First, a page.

One of the greatest names in all of Burgundy, dating back to the 1930s when Armand was one of the first of five domaines to defy the negociants and bottle their own wine. The Rousseau name is synonymous with Gevrey-Chambertin; Armand passed the reins to Charles who on retirement passed control to his son Eric.
The 2017 Gevrey-Chambertin 1er Cru Clos Saint-Jacques is being matured in 80% new oak, and it was the one wine in the cellar that was quite strongly marked by its time in barrel when I tasted it. Behind the prominent framing of cedary oak lurks a pretty bouquet of red and black berry fruit, orange rind, rich soil tones and peony. On the palate, the wine is medium to full-bodied, tangy and open-knit with a vanillin-inflected finish. I suspect that the final assemblage will be more integrated than the single barrel, but in its structure and overall profile, this looks to be reminiscent of Rousseau's 2007 Clos Saint-Jacques. Tasted: Jan 2019; Drink: NA; Rating: 91-94 Points; William Kelley; Robert Parker's The Wine Advocate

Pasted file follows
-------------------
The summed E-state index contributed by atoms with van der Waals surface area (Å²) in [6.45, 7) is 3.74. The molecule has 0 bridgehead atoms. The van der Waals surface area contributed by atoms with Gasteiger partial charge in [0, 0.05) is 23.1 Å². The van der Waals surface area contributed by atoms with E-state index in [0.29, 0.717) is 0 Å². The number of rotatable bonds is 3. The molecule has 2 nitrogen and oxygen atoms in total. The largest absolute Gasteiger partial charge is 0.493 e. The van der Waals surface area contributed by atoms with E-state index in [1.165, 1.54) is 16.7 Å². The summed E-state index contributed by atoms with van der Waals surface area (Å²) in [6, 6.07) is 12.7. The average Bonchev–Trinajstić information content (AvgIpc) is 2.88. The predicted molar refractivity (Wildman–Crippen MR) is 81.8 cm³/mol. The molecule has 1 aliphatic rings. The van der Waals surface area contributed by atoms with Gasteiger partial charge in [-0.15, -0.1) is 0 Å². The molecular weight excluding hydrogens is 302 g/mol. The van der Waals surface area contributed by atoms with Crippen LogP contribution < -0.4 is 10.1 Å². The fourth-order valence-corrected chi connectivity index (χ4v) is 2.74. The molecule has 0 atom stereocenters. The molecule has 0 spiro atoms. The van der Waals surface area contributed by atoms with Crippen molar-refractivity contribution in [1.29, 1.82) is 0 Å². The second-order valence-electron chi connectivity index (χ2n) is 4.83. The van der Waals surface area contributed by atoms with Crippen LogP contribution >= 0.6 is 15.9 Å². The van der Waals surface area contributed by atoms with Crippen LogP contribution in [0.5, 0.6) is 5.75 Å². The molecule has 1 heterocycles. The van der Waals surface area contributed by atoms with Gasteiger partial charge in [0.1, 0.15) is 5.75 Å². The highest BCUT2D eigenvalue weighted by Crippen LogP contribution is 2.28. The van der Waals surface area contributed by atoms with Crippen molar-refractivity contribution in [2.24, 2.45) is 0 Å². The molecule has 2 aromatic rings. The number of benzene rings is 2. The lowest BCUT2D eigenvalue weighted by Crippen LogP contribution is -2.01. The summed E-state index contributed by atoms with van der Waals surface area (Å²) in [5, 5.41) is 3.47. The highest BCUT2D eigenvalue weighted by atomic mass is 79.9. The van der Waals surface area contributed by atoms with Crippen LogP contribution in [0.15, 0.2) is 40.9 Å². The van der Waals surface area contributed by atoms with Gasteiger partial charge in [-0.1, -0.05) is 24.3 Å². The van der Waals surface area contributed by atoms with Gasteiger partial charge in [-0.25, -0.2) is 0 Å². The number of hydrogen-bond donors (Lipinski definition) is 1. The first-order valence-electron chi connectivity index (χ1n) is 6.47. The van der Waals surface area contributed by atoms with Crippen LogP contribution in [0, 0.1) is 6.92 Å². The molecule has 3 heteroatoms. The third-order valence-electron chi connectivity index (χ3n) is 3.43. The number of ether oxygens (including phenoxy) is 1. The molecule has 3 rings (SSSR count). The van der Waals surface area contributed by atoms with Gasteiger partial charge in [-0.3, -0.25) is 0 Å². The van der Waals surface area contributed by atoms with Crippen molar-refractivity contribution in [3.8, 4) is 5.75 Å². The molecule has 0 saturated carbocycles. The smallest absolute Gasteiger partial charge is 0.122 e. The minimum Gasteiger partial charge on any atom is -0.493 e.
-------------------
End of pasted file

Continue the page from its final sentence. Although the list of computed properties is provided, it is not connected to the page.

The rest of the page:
Here the wood treatment is equally subtle on the restrained nose that displays fresh and cool aromas of red currant, wet stone, tea and forest floor. Like the Ruchottes the mouthfeel of the middle weight flavors is quite sleek and ultra-intense while flashing plenty of minerality on the strikingly well-detailed finish that displays focused power and superb length. This is an exercise in harmony and grace and while it should be approachable after only 6 to 8 years, it should age effortlessly for several decades. Tasted: Jan 20; Drink: 2032+; Issue: 77; Rating 94 Points; Allen Meadows; Burghound
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